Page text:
Governor Gavin Newson on Tuesday outlined the state’s strategy for relaxing the coronavirus stay at home order, emphasizing the importance of tracking and tracing those who’ve been exposed to the virus.
The process is called “contact tracing” and it can alert us if we come in contact with someone who has tested positive for the virus.
San Diego County already has a team of “communicable disease investigators” who attempt to identify and notify everyone who has been in direct contact with an infected patient. Those people can then quarantine themselves, which greatly reduces the risk of spreading the disease to anyone else.
Gerardo Chowell is an epidemiologist with Georgia State University who studies the spread of coronavirus across the nation. Chowell told NBC 7 Investigates that public health officials in San Diego must develop a strong contact tracing system before residents here can get back to work and school.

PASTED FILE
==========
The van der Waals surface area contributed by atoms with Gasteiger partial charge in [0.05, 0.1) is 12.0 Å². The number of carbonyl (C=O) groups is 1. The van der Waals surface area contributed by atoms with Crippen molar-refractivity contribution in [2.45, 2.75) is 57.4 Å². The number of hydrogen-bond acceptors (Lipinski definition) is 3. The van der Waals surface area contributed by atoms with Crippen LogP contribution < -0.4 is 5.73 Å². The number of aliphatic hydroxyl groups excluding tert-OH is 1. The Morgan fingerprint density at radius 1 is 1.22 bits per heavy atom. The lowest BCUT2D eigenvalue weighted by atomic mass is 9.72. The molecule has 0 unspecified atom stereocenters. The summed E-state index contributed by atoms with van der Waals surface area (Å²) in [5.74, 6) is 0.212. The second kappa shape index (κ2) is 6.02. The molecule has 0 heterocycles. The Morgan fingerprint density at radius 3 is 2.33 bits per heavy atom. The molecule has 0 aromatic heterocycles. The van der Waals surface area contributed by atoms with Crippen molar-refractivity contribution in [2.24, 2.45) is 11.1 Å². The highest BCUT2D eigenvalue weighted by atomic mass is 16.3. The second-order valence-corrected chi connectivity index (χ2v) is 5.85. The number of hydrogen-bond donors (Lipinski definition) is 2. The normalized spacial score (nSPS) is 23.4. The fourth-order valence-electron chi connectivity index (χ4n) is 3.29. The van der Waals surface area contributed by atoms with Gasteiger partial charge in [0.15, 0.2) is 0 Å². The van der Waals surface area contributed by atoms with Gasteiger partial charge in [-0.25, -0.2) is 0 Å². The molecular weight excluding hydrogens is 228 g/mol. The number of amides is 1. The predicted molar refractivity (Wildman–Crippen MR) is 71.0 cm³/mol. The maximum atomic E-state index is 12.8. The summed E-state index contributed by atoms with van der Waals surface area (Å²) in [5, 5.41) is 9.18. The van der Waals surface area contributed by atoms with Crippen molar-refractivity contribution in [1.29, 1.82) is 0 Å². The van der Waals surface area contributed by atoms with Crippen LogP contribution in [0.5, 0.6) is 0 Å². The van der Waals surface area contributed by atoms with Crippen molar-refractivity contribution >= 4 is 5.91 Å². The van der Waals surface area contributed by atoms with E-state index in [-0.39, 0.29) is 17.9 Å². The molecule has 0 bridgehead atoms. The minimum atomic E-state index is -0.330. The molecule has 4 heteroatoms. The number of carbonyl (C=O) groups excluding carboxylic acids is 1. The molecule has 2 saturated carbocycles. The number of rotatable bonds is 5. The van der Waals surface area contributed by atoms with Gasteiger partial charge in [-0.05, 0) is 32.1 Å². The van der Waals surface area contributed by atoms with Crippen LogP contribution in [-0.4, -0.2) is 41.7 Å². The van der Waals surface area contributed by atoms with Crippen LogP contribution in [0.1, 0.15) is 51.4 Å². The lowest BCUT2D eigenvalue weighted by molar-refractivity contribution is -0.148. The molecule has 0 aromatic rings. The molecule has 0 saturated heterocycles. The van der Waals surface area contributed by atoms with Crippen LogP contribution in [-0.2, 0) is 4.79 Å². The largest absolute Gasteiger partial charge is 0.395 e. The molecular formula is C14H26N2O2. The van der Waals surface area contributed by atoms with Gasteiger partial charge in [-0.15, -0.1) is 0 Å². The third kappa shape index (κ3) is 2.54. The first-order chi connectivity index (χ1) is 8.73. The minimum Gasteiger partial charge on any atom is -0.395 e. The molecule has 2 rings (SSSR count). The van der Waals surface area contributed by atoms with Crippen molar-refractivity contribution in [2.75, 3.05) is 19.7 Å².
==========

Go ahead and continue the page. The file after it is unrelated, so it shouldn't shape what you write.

“I think it would be hard to conduct an effective contact tracing system right now, when the (infection) levels are still substantial,” Chowell said. “But perhaps in a couple of weeks, contact tracing will be even more effective, because the chain of transmission will be more scarce.”
There have been requests to increase the number of contact tracers, and health officials acknowledge it’s not a perfect system.
Tracers might not be able to reach everyone who has been in close contact with the infected person, and those contacts might not follow all the guidelines to help arrest the spread of the virus. But public health experts say the process will definitely reduce the transmission of coronavirus.